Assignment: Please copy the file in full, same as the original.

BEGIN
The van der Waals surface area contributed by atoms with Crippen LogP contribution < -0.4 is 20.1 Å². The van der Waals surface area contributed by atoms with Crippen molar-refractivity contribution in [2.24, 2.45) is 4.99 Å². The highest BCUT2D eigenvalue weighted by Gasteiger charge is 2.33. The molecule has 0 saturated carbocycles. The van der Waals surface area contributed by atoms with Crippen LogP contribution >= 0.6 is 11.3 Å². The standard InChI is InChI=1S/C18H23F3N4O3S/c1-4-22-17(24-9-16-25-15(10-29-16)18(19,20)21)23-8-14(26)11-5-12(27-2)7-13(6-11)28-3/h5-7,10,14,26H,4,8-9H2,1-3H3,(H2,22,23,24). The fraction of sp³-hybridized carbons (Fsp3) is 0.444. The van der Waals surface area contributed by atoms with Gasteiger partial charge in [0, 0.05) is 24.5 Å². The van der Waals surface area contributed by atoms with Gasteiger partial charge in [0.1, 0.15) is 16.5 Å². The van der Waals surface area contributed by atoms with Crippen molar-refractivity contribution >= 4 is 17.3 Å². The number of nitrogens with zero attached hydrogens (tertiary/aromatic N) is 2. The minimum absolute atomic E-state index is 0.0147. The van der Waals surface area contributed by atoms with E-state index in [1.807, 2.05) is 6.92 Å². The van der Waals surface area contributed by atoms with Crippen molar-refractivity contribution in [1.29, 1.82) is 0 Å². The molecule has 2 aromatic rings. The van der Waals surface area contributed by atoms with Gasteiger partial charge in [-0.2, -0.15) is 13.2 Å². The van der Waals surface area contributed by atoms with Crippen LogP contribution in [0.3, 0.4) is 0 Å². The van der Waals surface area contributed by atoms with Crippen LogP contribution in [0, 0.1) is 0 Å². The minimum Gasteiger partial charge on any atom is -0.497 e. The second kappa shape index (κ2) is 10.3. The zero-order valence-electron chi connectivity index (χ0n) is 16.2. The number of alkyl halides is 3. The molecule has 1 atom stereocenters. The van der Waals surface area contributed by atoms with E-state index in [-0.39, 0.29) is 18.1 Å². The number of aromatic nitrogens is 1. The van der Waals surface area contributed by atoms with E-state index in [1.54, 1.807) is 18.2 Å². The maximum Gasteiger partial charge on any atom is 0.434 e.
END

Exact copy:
The van der Waals surface area contributed by atoms with Crippen LogP contribution < -0.4 is 20.1 Å². The van der Waals surface area contributed by atoms with Crippen molar-refractivity contribution in [2.24, 2.45) is 4.99 Å². The highest BCUT2D eigenvalue weighted by Gasteiger charge is 2.33. The molecule has 0 saturated carbocycles. The van der Waals surface area contributed by atoms with Crippen LogP contribution >= 0.6 is 11.3 Å². The standard InChI is InChI=1S/C18H23F3N4O3S/c1-4-22-17(24-9-16-25-15(10-29-16)18(19,20)21)23-8-14(26)11-5-12(27-2)7-13(6-11)28-3/h5-7,10,14,26H,4,8-9H2,1-3H3,(H2,22,23,24). The fraction of sp³-hybridized carbons (Fsp3) is 0.444. The van der Waals surface area contributed by atoms with Gasteiger partial charge in [0, 0.05) is 24.5 Å². The van der Waals surface area contributed by atoms with Gasteiger partial charge in [0.1, 0.15) is 16.5 Å². The van der Waals surface area contributed by atoms with Crippen molar-refractivity contribution >= 4 is 17.3 Å². The number of nitrogens with zero attached hydrogens (tertiary/aromatic N) is 2. The minimum absolute atomic E-state index is 0.0147. The van der Waals surface area contributed by atoms with E-state index in [1.807, 2.05) is 6.92 Å². The van der Waals surface area contributed by atoms with Crippen molar-refractivity contribution in [1.29, 1.82) is 0 Å². The molecule has 2 aromatic rings. The van der Waals surface area contributed by atoms with Gasteiger partial charge in [-0.2, -0.15) is 13.2 Å². The van der Waals surface area contributed by atoms with Crippen LogP contribution in [0.3, 0.4) is 0 Å². The van der Waals surface area contributed by atoms with Crippen LogP contribution in [0, 0.1) is 0 Å². The minimum Gasteiger partial charge on any atom is -0.497 e. The second kappa shape index (κ2) is 10.3. The zero-order valence-electron chi connectivity index (χ0n) is 16.2. The number of alkyl halides is 3. The molecule has 1 atom stereocenters. The van der Waals surface area contributed by atoms with E-state index in [-0.39, 0.29) is 18.1 Å². The number of aromatic nitrogens is 1. The van der Waals surface area contributed by atoms with E-state index in [1.54, 1.807) is 18.2 Å². The maximum Gasteiger partial charge on any atom is 0.434 e.